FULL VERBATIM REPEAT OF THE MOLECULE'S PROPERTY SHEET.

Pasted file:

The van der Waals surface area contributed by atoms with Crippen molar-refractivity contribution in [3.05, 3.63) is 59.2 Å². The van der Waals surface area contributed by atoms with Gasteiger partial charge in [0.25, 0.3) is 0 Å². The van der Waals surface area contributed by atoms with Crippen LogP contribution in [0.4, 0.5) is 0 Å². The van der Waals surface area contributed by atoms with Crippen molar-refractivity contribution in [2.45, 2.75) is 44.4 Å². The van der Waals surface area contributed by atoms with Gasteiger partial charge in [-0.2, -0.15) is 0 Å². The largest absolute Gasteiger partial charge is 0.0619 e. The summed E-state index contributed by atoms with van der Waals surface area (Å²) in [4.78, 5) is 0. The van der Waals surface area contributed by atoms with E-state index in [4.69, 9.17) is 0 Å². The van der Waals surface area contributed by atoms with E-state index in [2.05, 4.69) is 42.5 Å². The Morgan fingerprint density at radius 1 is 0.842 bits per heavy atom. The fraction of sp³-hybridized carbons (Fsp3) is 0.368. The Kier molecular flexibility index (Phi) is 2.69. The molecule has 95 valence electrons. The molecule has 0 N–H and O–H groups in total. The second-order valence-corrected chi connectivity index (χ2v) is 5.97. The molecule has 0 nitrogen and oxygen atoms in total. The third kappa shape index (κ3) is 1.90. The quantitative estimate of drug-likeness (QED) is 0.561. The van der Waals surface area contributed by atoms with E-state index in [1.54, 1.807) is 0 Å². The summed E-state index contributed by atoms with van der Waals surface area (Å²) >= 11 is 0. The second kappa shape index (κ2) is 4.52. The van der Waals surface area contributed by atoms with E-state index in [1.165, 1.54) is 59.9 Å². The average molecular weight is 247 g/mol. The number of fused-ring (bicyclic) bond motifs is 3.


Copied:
The van der Waals surface area contributed by atoms with Crippen molar-refractivity contribution in [3.05, 3.63) is 59.2 Å². The van der Waals surface area contributed by atoms with Gasteiger partial charge in [0.25, 0.3) is 0 Å². The van der Waals surface area contributed by atoms with Crippen LogP contribution in [0.4, 0.5) is 0 Å². The van der Waals surface area contributed by atoms with Crippen molar-refractivity contribution in [2.45, 2.75) is 44.4 Å². The van der Waals surface area contributed by atoms with Gasteiger partial charge in [-0.2, -0.15) is 0 Å². The largest absolute Gasteiger partial charge is 0.0619 e. The summed E-state index contributed by atoms with van der Waals surface area (Å²) in [4.78, 5) is 0. The van der Waals surface area contributed by atoms with E-state index in [4.69, 9.17) is 0 Å². The van der Waals surface area contributed by atoms with E-state index in [2.05, 4.69) is 42.5 Å². The Morgan fingerprint density at radius 1 is 0.842 bits per heavy atom. The fraction of sp³-hybridized carbons (Fsp3) is 0.368. The Kier molecular flexibility index (Phi) is 2.69. The molecule has 95 valence electrons. The molecule has 0 N–H and O–H groups in total. The second-order valence-corrected chi connectivity index (χ2v) is 5.97. The molecule has 0 nitrogen and oxygen atoms in total. The third kappa shape index (κ3) is 1.90. The quantitative estimate of drug-likeness (QED) is 0.561. The van der Waals surface area contributed by atoms with E-state index in [1.54, 1.807) is 0 Å². The summed E-state index contributed by atoms with van der Waals surface area (Å²) >= 11 is 0. The second kappa shape index (κ2) is 4.52. The van der Waals surface area contributed by atoms with E-state index in [1.165, 1.54) is 59.9 Å². The average molecular weight is 247 g/mol. The number of fused-ring (bicyclic) bond motifs is 3.